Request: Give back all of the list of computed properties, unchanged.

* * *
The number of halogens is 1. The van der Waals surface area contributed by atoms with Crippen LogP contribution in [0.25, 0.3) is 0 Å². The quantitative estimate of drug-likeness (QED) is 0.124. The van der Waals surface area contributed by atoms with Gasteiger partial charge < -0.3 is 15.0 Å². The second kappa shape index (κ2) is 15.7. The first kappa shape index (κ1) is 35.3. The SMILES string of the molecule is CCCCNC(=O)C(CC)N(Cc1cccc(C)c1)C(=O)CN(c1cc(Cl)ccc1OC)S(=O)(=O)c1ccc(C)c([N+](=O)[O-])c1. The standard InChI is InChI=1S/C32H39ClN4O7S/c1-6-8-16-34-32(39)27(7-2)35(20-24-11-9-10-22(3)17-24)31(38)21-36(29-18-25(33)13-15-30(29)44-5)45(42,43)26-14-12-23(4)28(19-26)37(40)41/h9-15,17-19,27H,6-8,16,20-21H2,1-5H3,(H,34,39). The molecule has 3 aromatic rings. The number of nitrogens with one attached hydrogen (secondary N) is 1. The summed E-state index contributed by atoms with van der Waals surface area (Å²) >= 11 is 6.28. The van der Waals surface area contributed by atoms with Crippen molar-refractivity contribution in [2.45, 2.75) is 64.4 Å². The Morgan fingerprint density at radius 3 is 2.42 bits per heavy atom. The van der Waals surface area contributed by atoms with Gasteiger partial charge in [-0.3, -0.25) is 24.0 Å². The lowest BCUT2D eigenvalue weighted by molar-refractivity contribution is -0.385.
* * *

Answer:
The number of halogens is 1. The van der Waals surface area contributed by atoms with Crippen LogP contribution in [0.25, 0.3) is 0 Å². The quantitative estimate of drug-likeness (QED) is 0.124. The van der Waals surface area contributed by atoms with Gasteiger partial charge < -0.3 is 15.0 Å². The second kappa shape index (κ2) is 15.7. The first kappa shape index (κ1) is 35.3. The SMILES string of the molecule is CCCCNC(=O)C(CC)N(Cc1cccc(C)c1)C(=O)CN(c1cc(Cl)ccc1OC)S(=O)(=O)c1ccc(C)c([N+](=O)[O-])c1. The standard InChI is InChI=1S/C32H39ClN4O7S/c1-6-8-16-34-32(39)27(7-2)35(20-24-11-9-10-22(3)17-24)31(38)21-36(29-18-25(33)13-15-30(29)44-5)45(42,43)26-14-12-23(4)28(19-26)37(40)41/h9-15,17-19,27H,6-8,16,20-21H2,1-5H3,(H,34,39). The molecule has 3 aromatic rings. The number of nitrogens with one attached hydrogen (secondary N) is 1. The summed E-state index contributed by atoms with van der Waals surface area (Å²) >= 11 is 6.28. The van der Waals surface area contributed by atoms with Crippen molar-refractivity contribution in [2.45, 2.75) is 64.4 Å². The Morgan fingerprint density at radius 3 is 2.42 bits per heavy atom. The van der Waals surface area contributed by atoms with Gasteiger partial charge in [-0.3, -0.25) is 24.0 Å². The lowest BCUT2D eigenvalue weighted by molar-refractivity contribution is -0.385.